FINRA Arbitration: The Process, Some Advantages, and Some Disadvantages.
A brief introduction to arbitration before the Financial Industry Regulatory Authority (FINRA) for claimants seeking to recover losses from their stockbroker's or investment adviser's misconduct in handling their investments, and also for any financial professional faced with industry arbitration.
FINRA Arbitration-GenerallyVirtually every customer agreement with a brokerage firm or investment advisory firm will have a mandatory arbitration provision. For stockbrokers registered with FINRA, the arbitration provision will require arbitration through FINRA's dispute resolution protocol. Investment Advisers can include FINRA or other dispute resolution forums in their customer agreements, or none at all. As a public investor, you should read your customer agreements, including your new account agreement, margin agreement, and options agreement, and ask your broker to explain the key provisions. Also, both your Monthly Statement and Trade Confirmations will contain information that is important, and you should ask your broker to explain those terms and codes that relate to your style of investing. As a financial professional, don't just sign what is given to you, but read your compensation agreements carefully, as those agreements will certainly include arbitration provisions.
Generally, FINRA arbitration is heralded as quicker, less formal, less expensive, managed by selected and experienced arbitrators, and confidential, as contrasted to litigation before the Courts, which does not share many of those characteristics.
In FINRA arbitration, you can file a Statement of Claim based on any set of facts which you reasonably believe entitles you to compensation. Common claims include lack of suitable recommendations and investments, unauthorized trading, churning, misrepresentation or omission of risks, variable annuity and mutual fund switches, failed supervision, and even misappropriation and theft. Following service of the Statement of Claim, the Respondents will file an Answer and any counterclaims they may feel entitle them to a recovery. Of course, both parties will ask for reimbursement of fees and expenses. Following these initial pleadings, the parties will engage in discovery over the next 6 months, which is essentially and exchange of documents. Following discovery, many disputes are resolved through negotiation and mediation, and failing a resolution, the parties will prepare for the final arbitration. The final arbitration will generally be in a conference room, rather than a courtroom, and proceeds much like your courtroom TV drama, with the Claimant making an opening statement, followed by Respondent's opening statement, and then the parties call all of their witnesses, including any expert witnesses they believe will assist the arbitrators in understanding the facts, law, and damages. After all of the evidence is submitted, the arbitrators will deliberate, and render an award, which is usually a simple award without in-depth reasoning of why they ruled they way that they did. The award is delivered to the parties about 30-45 days following the close of the arbitration, and depending on the result, one party may owe the other, and/or one party may choose to contest the award in a separate lawsuit.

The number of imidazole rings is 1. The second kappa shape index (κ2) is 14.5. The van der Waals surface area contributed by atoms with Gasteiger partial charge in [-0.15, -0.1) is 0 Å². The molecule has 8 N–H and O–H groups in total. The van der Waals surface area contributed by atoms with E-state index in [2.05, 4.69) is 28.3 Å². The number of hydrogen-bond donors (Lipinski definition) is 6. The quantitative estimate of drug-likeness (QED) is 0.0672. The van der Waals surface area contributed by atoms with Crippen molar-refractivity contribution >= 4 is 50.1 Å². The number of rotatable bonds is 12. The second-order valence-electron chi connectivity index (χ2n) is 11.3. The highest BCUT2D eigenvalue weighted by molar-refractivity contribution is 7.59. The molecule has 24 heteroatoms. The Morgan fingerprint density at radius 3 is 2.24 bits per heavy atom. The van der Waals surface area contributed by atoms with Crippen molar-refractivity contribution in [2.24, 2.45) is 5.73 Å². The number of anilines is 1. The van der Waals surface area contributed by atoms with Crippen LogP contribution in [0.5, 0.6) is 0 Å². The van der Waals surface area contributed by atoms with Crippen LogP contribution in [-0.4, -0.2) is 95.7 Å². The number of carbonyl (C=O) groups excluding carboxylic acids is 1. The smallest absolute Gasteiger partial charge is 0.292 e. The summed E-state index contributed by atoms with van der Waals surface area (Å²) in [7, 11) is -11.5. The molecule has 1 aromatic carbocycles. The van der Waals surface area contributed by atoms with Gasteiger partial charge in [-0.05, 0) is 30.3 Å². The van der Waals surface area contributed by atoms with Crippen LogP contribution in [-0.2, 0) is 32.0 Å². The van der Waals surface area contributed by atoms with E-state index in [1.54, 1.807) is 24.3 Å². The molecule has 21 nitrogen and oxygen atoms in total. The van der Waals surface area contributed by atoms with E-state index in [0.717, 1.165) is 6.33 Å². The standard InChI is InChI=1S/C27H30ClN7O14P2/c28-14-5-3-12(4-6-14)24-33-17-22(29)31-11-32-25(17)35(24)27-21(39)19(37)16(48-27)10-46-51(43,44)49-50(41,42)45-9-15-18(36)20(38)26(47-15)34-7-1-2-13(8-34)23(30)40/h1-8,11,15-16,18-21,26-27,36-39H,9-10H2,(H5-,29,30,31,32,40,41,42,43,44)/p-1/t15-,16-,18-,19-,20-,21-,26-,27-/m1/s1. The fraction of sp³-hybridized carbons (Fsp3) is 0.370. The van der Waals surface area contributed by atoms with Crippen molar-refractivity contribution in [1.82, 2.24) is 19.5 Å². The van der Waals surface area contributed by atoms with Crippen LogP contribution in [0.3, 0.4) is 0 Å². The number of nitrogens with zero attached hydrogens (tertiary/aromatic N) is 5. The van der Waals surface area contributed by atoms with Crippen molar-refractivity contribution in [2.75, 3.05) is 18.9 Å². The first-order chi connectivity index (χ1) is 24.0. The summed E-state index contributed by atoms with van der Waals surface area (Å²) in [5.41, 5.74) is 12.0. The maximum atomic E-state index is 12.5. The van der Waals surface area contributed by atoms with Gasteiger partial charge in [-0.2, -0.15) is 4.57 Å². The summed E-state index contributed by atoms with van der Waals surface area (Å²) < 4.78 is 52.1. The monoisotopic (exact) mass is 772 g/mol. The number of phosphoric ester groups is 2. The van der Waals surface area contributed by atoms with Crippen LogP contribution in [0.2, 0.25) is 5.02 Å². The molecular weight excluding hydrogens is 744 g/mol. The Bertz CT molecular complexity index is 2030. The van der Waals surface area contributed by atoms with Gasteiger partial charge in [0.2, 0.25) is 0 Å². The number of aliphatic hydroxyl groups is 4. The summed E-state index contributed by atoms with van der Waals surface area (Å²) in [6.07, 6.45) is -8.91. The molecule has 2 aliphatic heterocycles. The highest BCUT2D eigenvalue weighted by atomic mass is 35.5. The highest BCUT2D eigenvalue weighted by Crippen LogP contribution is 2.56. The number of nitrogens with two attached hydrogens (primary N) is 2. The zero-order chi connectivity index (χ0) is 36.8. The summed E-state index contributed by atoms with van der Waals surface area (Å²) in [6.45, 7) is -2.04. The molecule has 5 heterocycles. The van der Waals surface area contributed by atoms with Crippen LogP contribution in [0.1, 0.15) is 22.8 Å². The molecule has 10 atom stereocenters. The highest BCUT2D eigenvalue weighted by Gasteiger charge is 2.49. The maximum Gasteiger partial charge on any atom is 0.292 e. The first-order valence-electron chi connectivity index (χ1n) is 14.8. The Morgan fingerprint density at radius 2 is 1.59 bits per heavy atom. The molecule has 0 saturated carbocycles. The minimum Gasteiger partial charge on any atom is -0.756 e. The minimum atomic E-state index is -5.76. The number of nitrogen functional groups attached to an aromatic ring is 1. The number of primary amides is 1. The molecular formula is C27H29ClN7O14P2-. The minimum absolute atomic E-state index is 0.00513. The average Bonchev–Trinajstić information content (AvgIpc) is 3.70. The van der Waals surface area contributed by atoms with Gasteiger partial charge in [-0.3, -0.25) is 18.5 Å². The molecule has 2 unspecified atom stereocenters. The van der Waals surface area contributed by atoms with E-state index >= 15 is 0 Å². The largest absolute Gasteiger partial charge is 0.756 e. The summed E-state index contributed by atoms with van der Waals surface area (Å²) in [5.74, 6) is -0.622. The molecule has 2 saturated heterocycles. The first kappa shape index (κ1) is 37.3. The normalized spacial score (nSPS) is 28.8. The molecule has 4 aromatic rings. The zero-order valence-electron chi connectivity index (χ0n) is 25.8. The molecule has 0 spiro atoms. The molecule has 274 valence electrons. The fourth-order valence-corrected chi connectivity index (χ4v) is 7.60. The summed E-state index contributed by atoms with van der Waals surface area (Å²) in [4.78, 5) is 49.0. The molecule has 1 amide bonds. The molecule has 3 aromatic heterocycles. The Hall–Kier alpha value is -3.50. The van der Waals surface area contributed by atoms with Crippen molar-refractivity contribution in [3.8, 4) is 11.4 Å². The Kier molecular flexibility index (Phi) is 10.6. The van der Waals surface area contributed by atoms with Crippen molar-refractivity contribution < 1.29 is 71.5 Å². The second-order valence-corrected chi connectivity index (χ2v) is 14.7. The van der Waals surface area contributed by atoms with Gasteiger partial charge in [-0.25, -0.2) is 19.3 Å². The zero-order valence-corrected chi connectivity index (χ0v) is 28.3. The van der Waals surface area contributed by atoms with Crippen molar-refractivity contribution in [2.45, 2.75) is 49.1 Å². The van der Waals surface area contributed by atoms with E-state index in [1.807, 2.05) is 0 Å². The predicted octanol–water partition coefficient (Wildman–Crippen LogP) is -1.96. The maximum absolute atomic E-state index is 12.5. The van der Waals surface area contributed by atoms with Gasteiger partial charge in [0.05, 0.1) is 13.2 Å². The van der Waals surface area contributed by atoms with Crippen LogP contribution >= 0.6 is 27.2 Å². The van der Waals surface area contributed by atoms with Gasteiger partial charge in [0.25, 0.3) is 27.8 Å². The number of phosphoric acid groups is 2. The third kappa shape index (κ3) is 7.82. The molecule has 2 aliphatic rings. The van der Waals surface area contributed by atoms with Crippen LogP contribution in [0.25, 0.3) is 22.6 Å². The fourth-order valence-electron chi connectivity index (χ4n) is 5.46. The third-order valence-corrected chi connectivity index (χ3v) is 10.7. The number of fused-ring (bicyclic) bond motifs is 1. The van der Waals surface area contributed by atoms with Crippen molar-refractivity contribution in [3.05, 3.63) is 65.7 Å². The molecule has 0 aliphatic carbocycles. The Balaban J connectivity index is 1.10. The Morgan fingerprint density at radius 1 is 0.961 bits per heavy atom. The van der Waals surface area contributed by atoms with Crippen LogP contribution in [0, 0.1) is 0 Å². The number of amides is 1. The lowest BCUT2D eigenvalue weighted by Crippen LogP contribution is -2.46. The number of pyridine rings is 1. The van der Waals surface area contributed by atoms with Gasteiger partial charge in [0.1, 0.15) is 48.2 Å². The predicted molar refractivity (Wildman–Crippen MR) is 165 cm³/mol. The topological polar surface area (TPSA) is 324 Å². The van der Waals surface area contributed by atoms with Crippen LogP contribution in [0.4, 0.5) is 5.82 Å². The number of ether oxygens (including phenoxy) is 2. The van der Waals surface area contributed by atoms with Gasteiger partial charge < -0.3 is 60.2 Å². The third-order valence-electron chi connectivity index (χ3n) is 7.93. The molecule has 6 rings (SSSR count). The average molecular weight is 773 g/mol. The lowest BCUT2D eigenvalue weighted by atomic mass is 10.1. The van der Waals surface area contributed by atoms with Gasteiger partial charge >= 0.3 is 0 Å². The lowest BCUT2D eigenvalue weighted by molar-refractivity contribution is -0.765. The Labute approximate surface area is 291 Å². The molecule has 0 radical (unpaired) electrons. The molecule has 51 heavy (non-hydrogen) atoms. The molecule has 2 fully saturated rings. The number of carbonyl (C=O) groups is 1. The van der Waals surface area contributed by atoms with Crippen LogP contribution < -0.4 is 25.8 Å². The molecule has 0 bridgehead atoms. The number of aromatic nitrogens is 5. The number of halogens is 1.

Some of The AdvantagesFINRA arbitration is designed to give the public investor/claimant a fundamental right to have their claim heard by the arbitrators. The various motions that are routinely encountered in court (Motions To Dismiss, Motion For Summary Judgement, etc.) are highly discouraged in FINRA arbitration, and in most instances, provided the filing is timely, the claimants will get to have their claims and requests for damages heard without risk to losing on a technicality.